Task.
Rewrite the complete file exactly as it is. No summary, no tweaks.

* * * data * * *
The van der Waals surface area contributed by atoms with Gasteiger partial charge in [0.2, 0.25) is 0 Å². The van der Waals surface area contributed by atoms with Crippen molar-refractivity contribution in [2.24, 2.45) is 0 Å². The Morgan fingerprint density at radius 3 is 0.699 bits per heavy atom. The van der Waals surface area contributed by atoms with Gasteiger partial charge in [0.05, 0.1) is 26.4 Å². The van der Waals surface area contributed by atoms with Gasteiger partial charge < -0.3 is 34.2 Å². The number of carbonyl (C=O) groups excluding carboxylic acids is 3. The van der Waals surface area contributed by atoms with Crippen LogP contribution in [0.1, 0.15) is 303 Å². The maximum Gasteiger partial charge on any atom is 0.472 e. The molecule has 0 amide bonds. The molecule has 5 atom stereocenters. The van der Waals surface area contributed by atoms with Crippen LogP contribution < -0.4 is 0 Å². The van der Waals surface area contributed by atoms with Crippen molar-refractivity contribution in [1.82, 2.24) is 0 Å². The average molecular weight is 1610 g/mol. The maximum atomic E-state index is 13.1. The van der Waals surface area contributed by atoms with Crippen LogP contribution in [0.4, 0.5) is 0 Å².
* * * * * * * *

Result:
The van der Waals surface area contributed by atoms with Gasteiger partial charge in [0.2, 0.25) is 0 Å². The van der Waals surface area contributed by atoms with Crippen molar-refractivity contribution in [2.24, 2.45) is 0 Å². The Morgan fingerprint density at radius 3 is 0.699 bits per heavy atom. The van der Waals surface area contributed by atoms with Gasteiger partial charge in [0.05, 0.1) is 26.4 Å². The van der Waals surface area contributed by atoms with Gasteiger partial charge < -0.3 is 34.2 Å². The number of carbonyl (C=O) groups excluding carboxylic acids is 3. The van der Waals surface area contributed by atoms with Crippen LogP contribution in [0.1, 0.15) is 303 Å². The maximum Gasteiger partial charge on any atom is 0.472 e. The molecule has 0 amide bonds. The molecule has 5 atom stereocenters. The van der Waals surface area contributed by atoms with Crippen LogP contribution < -0.4 is 0 Å². The van der Waals surface area contributed by atoms with Crippen molar-refractivity contribution in [1.82, 2.24) is 0 Å². The average molecular weight is 1610 g/mol. The maximum atomic E-state index is 13.1. The van der Waals surface area contributed by atoms with Crippen LogP contribution in [0.4, 0.5) is 0 Å².